Bad stuff happens to everyone. But life isn’t about what happens to you. It’s about how you proactively respond.
The following 10 behaviors, if applied, will change your life. Let me be clear, if you do these things, you will be an incredibly happy person.
1. Let Go Of The Need For Specific Outcomes
Not everything in life goes exactly how we plan. There are setbacks. Stuff happens. We mess up. Over-obsessing and basing happiness on specific outcomes leads to misery. Jeremy Piven, the famous actor, was recently interviewed by Success Magazine. During the interview, he mentioned that, as an actor, the only way to work is to go out and audition for specific roles.The challenge most actors/actresses face is that they get in their own way. It doesn’t matter how much homework they’ve done. If they’re too tied to a specific result, they can’t be present in the moment. They can’t truly perform their art. They come off as desperate. They get in their own way. Their performance isn’t what it could have been.Jeremy said that when he quit worrying about a specific result, he was able to be present during his auditions. He was able to be completely who he wanted to be. He wasn’t trying to be what he thought others wanted him to be. He performed his art.If he didn’t get the gig, either they didn’t get it or it just wasn’t the right fit. So he moves on to the next. In this way, he’s able to get the jobs he’s supposed to have. He’s not just trying to get anything he can get.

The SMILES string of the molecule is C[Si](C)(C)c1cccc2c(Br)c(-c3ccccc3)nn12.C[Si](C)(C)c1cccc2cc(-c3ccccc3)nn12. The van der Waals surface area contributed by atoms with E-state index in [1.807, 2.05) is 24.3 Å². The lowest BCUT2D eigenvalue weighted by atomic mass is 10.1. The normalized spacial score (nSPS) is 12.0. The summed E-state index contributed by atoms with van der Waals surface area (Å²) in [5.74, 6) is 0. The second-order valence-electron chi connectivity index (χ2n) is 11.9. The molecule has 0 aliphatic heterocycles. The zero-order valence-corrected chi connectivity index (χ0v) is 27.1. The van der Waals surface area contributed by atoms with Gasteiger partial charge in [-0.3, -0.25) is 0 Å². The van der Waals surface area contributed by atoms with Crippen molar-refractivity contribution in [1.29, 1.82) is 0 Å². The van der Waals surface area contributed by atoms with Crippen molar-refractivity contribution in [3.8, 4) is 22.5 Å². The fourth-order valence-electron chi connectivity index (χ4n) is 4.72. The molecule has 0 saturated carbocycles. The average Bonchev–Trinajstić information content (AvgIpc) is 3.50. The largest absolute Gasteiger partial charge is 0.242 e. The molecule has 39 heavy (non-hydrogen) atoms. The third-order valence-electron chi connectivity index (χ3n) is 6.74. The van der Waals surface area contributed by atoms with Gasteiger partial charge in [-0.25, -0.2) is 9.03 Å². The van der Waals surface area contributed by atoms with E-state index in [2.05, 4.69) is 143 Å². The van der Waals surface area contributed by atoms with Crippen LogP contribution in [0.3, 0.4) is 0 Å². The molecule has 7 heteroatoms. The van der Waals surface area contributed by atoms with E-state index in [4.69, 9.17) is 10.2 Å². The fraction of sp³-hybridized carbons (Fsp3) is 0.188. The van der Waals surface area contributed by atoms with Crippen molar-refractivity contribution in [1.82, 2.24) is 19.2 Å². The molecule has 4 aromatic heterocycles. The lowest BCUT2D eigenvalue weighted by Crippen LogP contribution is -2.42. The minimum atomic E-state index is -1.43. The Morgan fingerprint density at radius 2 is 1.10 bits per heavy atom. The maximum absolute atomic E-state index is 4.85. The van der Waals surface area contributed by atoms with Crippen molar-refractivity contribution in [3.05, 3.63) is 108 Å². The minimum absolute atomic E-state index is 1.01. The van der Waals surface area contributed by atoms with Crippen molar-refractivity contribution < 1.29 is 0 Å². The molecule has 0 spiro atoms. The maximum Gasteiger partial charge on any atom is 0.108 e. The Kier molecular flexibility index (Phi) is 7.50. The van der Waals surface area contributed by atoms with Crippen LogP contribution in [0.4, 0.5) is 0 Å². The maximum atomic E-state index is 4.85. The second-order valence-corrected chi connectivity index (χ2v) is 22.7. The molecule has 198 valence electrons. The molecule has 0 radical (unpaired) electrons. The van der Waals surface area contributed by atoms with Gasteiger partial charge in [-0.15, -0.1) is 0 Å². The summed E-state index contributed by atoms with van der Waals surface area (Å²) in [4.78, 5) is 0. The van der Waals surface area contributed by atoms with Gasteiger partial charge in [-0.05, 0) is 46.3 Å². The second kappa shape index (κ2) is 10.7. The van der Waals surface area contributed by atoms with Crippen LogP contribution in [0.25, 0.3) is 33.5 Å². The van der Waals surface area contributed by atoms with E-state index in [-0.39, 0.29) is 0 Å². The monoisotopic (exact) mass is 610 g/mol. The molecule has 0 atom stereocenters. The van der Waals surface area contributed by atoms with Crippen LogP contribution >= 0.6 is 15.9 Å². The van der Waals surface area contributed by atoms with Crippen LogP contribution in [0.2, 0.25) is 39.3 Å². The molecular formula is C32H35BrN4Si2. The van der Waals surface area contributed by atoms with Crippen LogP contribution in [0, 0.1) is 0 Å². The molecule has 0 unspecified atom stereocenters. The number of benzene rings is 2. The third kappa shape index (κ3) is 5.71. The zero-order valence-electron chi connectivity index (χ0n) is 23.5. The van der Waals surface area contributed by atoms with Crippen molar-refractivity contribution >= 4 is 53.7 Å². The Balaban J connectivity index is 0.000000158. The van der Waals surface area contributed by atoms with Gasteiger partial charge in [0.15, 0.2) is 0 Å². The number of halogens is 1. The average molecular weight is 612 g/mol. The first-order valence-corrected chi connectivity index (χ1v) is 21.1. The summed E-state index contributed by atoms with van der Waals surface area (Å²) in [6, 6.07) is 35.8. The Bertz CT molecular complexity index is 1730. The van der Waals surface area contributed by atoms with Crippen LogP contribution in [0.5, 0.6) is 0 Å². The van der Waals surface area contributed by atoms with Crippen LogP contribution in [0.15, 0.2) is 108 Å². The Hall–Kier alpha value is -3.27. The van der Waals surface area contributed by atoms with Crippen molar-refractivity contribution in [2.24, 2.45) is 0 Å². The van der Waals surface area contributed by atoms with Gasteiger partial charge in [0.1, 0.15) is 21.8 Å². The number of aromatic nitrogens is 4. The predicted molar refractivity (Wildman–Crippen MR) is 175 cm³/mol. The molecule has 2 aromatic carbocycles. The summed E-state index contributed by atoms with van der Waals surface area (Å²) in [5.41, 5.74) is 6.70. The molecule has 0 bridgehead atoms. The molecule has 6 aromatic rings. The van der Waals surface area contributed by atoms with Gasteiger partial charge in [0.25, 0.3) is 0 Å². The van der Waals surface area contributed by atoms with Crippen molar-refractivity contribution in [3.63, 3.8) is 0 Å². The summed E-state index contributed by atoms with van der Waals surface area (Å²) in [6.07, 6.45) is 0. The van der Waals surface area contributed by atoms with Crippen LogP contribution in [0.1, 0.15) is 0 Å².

2. Define Your Own Success And Happiness
“Be everything to everybody and you’ll be nothing for yourself.” — John Rushton